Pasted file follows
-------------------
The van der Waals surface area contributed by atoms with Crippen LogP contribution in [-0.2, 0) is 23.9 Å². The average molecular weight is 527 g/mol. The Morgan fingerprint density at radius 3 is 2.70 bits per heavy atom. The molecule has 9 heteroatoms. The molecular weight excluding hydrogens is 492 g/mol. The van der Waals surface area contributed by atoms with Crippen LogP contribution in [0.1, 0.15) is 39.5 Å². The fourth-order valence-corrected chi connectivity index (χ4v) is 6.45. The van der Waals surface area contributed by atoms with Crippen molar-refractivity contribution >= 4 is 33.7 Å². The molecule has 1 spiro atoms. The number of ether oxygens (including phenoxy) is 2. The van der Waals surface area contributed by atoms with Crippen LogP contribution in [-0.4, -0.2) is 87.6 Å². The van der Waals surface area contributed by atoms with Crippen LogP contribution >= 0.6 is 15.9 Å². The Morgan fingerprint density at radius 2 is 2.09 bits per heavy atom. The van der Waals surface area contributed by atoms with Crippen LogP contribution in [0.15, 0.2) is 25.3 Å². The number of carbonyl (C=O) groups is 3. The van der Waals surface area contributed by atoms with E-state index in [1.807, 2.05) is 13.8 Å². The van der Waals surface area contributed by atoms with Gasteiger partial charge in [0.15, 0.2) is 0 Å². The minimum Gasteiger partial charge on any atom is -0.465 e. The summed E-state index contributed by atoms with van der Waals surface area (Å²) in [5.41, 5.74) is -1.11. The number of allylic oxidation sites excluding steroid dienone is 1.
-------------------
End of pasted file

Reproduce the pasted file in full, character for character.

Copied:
The van der Waals surface area contributed by atoms with Crippen LogP contribution in [-0.2, 0) is 23.9 Å². The average molecular weight is 527 g/mol. The Morgan fingerprint density at radius 3 is 2.70 bits per heavy atom. The molecule has 9 heteroatoms. The molecular weight excluding hydrogens is 492 g/mol. The van der Waals surface area contributed by atoms with Crippen LogP contribution in [0.1, 0.15) is 39.5 Å². The fourth-order valence-corrected chi connectivity index (χ4v) is 6.45. The van der Waals surface area contributed by atoms with Crippen molar-refractivity contribution >= 4 is 33.7 Å². The molecule has 1 spiro atoms. The number of ether oxygens (including phenoxy) is 2. The van der Waals surface area contributed by atoms with Crippen LogP contribution in [-0.4, -0.2) is 87.6 Å². The van der Waals surface area contributed by atoms with Crippen LogP contribution >= 0.6 is 15.9 Å². The Morgan fingerprint density at radius 2 is 2.09 bits per heavy atom. The van der Waals surface area contributed by atoms with Crippen LogP contribution in [0.15, 0.2) is 25.3 Å². The number of carbonyl (C=O) groups is 3. The van der Waals surface area contributed by atoms with E-state index in [1.807, 2.05) is 13.8 Å². The van der Waals surface area contributed by atoms with Gasteiger partial charge in [0.15, 0.2) is 0 Å². The minimum Gasteiger partial charge on any atom is -0.465 e. The summed E-state index contributed by atoms with van der Waals surface area (Å²) in [5.41, 5.74) is -1.11. The number of allylic oxidation sites excluding steroid dienone is 1.